Average closure time per incident (hours:minutes.seconds)

Breakdown

2,227

945:25.27

00:25.28

Traffic collision

271

318:44.12

01:10.34

Obstruction

158

67:52.10

00:25.46

Other

84

08:28.05

00:06.03

Infrastructure defect

17

46:19.29

02:43.30

Fire

15

45:45.36

02:51.02

Animal on network

12

04:30.30

00:22.32

Abandoned vehicle

10

08:41.37

00:52.10

Pedestrian on network

5

01:39.13

00:19.51

Spillage

1

00:01.00

00:01.00

Suicide/attempted suicide

1

00:11.00

00:11.00

Weather conditions

1

04:12.00

04:12.00

TOTAL

2,802

1451:50.19

00:25.37

Improving safety was not a “primary goal” for smart motorways, documents reveal

Improving road safety was not a "primary goal" when smart motorways were first introduced, according to a report produced in 2012 by the Highways Agency - Highways England’s predecessor - which considered the provision of additional emergency refuge areas (ERAs) surrounding a fatality hotspot on the M1 north of Nottingham.

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The document stated: “The primary goals for the scheme do not include improving safety and the road user safety objective is to ensure that the scheme is no less safe than the safety baseline.”

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The AA, which uncovered the document, criticised this goal for being “unambitious and complacent”.

The report shows the Highways Agency knew there was a risk that the number of vehicles stopping in live lanes would increase, and set out two options to mitigate this. The first would have seen the number of ERAs on the stretch of road increased from eight to 10 and an average spacing of 1,543 metres, at a cost of between £0.35m and £0.7m.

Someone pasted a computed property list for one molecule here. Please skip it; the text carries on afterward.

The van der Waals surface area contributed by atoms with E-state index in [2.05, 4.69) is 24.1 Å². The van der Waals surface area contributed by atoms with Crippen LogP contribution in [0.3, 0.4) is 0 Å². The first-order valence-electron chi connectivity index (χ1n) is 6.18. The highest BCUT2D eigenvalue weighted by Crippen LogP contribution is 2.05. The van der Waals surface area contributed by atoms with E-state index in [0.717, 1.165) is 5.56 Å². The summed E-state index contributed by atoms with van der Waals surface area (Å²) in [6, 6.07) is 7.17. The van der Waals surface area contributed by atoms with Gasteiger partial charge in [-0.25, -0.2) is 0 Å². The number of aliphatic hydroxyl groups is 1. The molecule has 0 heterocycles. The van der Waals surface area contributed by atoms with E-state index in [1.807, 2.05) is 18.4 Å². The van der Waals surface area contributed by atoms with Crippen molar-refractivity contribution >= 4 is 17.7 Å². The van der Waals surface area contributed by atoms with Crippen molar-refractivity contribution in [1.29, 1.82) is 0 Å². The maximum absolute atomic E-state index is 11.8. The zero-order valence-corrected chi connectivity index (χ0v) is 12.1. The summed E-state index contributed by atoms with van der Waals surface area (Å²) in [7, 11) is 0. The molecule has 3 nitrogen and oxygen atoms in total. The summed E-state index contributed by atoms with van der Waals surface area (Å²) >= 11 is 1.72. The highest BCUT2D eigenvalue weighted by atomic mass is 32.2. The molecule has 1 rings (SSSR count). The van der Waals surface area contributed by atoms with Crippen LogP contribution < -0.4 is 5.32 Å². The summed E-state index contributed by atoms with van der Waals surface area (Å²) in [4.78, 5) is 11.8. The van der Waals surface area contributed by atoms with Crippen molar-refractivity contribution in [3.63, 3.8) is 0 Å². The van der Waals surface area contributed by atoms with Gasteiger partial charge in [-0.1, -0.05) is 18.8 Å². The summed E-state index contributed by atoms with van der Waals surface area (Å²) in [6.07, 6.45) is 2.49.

The second option was to increase the number of ERAs to 14 and an average spacing of 1,304 metres, costing £1m to £2m. The report said either of these options would result in a “small net decrease in risk to road users”, but in spite of this no action was taken.

With an average of 2,500 metres spacing, the Highways Agency estimated between 25.99 per cent and 26.1 per cent breakdowns would occur in live lanes; in reality, the current rate on such stretches is as high as 38 per cent.

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According to the AA, there were five fatalities on the 16-mile stretch of the M1 between junctions 30 and 35a from September 2018 to December 2019.

Exclusive: Smart motorway speed cameras offer 60-second grace period

Drivers using smart motorways have 60 seconds to reduce their speed after a reduction in the variable speed limit is displayed on the overhead gantries, Auto Express can reveal. After the one-minute grace period, speed cameras start enforcement at the new signposted limit.